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Restrooms

Part 1: Five Ways to Reduce Restroom Operating Costs

Part 2: Overdesigned Restroom Lighting Systems Can Increase Costs

Part 3: Cleaning Costs Are Overlooked in Restrooms


Five Ways to Reduce Restroom Operating Costs

By James Piper, P.E. - July 2012 - Plumbing & Restrooms


In this age of cost cutting, facility managers are taking a close look at all aspects of their operations, including restrooms. Maintenance, cleaning, energy use, and even supplies are all being examined to find ways to reduce costs without curtailing service. Many have been successful, often by incorporating simple yet overlooked features.

Of course, the best time to implement features to save restroom operating costs is during the design process. It is here that facility managers should look long-term instead of focusing solely on the first costs. Focusing on first costs fails to take into consideration that over the life of a typical restroom, energy, maintenance, and operating costs will greatly exceed first costs. Making poor design decisions at this point may reduce first costs somewhat, but most likely will result in greatly increased operating costs. And because the typical restroom has a service life of 20 years or more, these mistakes will impact costs for a long time.

1. Water Costs

Even with the mandated use of low-flow fixtures and faucets, water use remains a major expense. Fortunately, facility managers have options to minimize restroom water costs.

Electronic faucets are a very effective means of reducing water use. In a typical installation, they can produce water savings in the range of 50 to 80 percent when compared to manual faucets. While the units are more expensive to purchase than manual faucets, the cost savings produced by using less water typically recover this additional first cost in one to three years.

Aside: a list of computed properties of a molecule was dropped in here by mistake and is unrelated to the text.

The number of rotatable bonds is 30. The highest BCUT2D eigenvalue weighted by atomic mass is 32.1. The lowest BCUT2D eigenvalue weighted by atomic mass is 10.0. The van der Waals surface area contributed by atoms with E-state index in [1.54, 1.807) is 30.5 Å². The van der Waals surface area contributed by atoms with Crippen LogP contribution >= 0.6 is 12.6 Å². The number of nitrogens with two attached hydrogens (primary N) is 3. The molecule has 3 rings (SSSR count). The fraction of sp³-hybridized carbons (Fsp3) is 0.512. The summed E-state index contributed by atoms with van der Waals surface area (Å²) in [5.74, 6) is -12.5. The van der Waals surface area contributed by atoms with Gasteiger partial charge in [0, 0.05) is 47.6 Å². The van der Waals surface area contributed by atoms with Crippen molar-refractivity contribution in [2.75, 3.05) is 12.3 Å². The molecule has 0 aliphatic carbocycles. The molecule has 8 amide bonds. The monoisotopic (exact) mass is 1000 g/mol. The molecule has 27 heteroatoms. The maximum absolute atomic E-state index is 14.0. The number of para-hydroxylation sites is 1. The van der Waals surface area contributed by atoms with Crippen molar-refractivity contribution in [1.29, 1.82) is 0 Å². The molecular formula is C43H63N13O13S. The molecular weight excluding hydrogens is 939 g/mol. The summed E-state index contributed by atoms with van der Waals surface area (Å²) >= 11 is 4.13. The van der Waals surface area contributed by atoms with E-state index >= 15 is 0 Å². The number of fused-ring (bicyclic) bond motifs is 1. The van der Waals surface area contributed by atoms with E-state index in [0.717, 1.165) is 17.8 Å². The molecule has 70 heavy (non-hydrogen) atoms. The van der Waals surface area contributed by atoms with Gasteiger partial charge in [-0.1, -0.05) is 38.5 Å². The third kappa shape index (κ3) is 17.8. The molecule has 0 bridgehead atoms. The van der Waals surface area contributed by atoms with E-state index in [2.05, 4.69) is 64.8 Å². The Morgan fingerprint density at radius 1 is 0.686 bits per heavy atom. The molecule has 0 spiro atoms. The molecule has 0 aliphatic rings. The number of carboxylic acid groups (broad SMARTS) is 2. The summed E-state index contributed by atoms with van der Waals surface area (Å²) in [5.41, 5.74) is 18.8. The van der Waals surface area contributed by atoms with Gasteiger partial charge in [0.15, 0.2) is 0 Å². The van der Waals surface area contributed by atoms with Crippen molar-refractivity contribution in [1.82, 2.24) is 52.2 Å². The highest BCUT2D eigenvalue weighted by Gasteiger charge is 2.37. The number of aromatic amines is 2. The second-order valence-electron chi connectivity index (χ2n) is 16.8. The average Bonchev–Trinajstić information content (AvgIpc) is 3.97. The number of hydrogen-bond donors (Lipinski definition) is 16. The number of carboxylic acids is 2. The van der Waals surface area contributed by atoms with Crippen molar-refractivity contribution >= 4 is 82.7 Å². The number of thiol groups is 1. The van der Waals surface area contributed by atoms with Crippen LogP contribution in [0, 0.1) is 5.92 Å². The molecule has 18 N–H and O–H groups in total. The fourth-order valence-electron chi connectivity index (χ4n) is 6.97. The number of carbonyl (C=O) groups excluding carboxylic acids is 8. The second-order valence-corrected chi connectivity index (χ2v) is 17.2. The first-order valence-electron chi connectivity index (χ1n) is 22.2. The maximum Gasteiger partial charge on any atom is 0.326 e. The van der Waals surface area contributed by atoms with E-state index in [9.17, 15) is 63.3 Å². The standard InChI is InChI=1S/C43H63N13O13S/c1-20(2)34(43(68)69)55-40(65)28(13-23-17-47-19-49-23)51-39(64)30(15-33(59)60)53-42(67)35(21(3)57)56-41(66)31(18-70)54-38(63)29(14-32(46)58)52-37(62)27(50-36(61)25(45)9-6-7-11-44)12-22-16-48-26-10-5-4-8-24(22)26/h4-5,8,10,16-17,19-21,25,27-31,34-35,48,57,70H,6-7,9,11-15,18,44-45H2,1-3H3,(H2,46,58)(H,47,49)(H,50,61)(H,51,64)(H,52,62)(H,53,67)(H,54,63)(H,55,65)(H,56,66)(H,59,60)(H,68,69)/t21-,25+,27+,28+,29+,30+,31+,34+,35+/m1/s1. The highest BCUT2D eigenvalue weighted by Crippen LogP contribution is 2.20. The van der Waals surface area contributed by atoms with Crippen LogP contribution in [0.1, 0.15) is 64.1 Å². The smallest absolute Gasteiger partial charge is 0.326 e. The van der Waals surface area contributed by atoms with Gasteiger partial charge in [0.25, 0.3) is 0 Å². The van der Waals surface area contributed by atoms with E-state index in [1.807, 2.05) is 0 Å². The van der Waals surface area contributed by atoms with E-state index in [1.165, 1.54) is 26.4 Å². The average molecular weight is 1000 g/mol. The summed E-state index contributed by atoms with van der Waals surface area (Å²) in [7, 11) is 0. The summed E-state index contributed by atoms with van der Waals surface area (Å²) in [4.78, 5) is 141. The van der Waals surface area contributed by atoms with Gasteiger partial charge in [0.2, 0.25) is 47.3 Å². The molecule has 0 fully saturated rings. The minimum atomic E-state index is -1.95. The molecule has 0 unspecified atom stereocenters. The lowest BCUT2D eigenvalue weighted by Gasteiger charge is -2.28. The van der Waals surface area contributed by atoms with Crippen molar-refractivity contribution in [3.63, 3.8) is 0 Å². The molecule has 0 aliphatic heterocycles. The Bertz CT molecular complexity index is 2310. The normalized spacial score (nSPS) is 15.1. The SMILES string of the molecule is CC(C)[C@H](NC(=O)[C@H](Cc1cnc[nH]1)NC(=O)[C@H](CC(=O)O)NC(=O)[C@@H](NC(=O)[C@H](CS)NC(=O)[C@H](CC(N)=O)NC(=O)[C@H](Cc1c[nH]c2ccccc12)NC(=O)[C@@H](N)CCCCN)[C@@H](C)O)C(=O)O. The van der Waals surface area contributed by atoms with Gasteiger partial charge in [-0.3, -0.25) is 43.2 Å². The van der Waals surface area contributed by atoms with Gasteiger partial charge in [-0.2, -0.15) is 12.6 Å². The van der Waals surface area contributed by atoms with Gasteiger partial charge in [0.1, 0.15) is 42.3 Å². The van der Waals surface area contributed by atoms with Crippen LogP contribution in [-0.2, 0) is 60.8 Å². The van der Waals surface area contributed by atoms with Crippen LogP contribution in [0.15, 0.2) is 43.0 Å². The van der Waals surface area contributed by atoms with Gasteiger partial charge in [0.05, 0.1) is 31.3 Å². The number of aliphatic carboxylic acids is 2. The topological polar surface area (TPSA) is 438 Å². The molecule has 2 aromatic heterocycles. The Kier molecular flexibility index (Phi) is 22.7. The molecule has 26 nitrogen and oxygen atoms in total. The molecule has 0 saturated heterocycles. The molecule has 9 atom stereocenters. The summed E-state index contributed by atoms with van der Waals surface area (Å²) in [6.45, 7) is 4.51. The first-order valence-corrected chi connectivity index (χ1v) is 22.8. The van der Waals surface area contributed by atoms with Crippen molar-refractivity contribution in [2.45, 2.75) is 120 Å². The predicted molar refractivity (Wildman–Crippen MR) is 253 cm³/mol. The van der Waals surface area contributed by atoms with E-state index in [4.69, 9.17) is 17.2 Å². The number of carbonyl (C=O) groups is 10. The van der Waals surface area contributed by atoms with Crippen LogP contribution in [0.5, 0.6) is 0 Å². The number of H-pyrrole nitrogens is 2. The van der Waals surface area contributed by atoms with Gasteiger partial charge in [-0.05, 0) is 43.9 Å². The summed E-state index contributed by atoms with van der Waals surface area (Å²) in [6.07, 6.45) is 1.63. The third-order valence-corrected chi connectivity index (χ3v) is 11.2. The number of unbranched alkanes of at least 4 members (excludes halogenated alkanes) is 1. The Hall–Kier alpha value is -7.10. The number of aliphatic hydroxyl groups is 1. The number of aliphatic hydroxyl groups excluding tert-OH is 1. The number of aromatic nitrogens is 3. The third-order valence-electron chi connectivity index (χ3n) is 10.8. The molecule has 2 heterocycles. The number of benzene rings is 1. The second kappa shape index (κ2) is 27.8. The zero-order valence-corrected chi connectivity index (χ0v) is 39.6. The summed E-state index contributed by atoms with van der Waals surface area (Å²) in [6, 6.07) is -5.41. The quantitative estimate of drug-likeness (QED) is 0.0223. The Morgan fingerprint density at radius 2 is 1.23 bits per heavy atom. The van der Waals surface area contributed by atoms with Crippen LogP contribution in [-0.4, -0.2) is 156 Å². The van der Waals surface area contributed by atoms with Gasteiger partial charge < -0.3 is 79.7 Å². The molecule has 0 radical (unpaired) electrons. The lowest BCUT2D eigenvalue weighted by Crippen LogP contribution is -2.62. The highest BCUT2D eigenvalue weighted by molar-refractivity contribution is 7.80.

Most electronic faucets are powered by batteries. While early generation faucets required frequent battery changes, today's generation uses batteries that can last up to five years. Some models offer the option of being powered by a solar cell that can power the unit off of room lighting.

Electronic faucets also offer several other advantages. Because they are touchless in operation, their installation helps to improve sanitation and cleanliness within the restroom. Being touchless also reduces wear from use and abuse.

Automatic flush valves for toilets and urinals are also an effective means of reducing water use in restrooms. On average, automatic flush valves reduce water use by 50 to 70 percent when compared to manual flush valves. These units typically cost twice as much as manual valves, but the savings in water use can recover the cost difference in as little as two years. As with electronic faucets, automatic flush valves use batteries that typically last between two and five years.

Automatic flush valves also improve sanitation within the restroom. Because they are touchless, they improve hygiene for the user. Touchless controls also eliminate a major maintenance headache for maintenance personnel by doing away with the manual flush valve, which is frequently subjected to harsh treatment by users.

Managers can further reduce restroom water use by installing fixtures that go beyond the current minimum standards for water use. For example, the standard toilet today uses 1.6 gallons per flush. High-efficiency models are available that can reduce water use to 1.28 gallons per flush. Dual flush units are available that offer both 1.6- and 1.28-gallons -per-flush operation.

Waterless urinals have also been used successfully in a wide range of applications for several years now.




Restrooms

Part 1: Five Ways to Reduce Restroom Operating Costs

Part 2: Overdesigned Restroom Lighting Systems Can Increase Costs

Part 3: Cleaning Costs Are Overlooked in Restrooms


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